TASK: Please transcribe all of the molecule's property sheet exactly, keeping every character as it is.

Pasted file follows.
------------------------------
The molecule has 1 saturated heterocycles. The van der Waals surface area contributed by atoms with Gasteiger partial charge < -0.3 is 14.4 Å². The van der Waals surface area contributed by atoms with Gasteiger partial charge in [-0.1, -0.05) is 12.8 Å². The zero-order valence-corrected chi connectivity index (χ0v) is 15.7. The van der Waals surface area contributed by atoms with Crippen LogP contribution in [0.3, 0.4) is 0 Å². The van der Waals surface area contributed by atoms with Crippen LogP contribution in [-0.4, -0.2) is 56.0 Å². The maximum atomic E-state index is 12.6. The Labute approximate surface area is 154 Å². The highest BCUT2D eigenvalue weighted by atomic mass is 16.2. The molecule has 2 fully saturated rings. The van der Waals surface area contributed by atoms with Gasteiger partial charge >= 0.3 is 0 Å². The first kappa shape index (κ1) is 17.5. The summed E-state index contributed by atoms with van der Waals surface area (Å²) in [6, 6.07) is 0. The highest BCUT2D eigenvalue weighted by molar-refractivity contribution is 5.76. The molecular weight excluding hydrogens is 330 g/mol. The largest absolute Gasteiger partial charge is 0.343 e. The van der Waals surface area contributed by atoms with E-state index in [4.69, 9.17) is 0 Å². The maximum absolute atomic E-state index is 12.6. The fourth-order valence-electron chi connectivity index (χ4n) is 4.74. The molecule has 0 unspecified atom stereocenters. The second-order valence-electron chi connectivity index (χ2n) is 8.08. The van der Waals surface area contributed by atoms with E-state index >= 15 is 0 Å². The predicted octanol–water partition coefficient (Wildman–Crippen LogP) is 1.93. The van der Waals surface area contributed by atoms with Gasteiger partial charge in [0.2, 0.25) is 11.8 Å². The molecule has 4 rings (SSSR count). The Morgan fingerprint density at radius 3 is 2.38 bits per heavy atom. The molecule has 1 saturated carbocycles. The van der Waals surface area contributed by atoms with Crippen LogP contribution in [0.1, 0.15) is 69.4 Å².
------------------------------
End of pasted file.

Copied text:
The molecule has 1 saturated heterocycles. The van der Waals surface area contributed by atoms with Gasteiger partial charge < -0.3 is 14.4 Å². The van der Waals surface area contributed by atoms with Gasteiger partial charge in [-0.1, -0.05) is 12.8 Å². The zero-order valence-corrected chi connectivity index (χ0v) is 15.7. The van der Waals surface area contributed by atoms with Crippen LogP contribution in [0.3, 0.4) is 0 Å². The van der Waals surface area contributed by atoms with Crippen LogP contribution in [-0.4, -0.2) is 56.0 Å². The maximum atomic E-state index is 12.6. The Labute approximate surface area is 154 Å². The highest BCUT2D eigenvalue weighted by atomic mass is 16.2. The molecule has 2 fully saturated rings. The van der Waals surface area contributed by atoms with Gasteiger partial charge >= 0.3 is 0 Å². The first kappa shape index (κ1) is 17.5. The summed E-state index contributed by atoms with van der Waals surface area (Å²) in [6, 6.07) is 0. The highest BCUT2D eigenvalue weighted by molar-refractivity contribution is 5.76. The molecular weight excluding hydrogens is 330 g/mol. The largest absolute Gasteiger partial charge is 0.343 e. The van der Waals surface area contributed by atoms with E-state index in [4.69, 9.17) is 0 Å². The maximum absolute atomic E-state index is 12.6. The fourth-order valence-electron chi connectivity index (χ4n) is 4.74. The molecule has 0 unspecified atom stereocenters. The second-order valence-electron chi connectivity index (χ2n) is 8.08. The van der Waals surface area contributed by atoms with E-state index >= 15 is 0 Å². The predicted octanol–water partition coefficient (Wildman–Crippen LogP) is 1.93. The van der Waals surface area contributed by atoms with Gasteiger partial charge in [0.2, 0.25) is 11.8 Å². The molecule has 4 rings (SSSR count). The Morgan fingerprint density at radius 3 is 2.38 bits per heavy atom. The molecule has 1 saturated carbocycles. The van der Waals surface area contributed by atoms with Crippen LogP contribution in [0.1, 0.15) is 69.4 Å².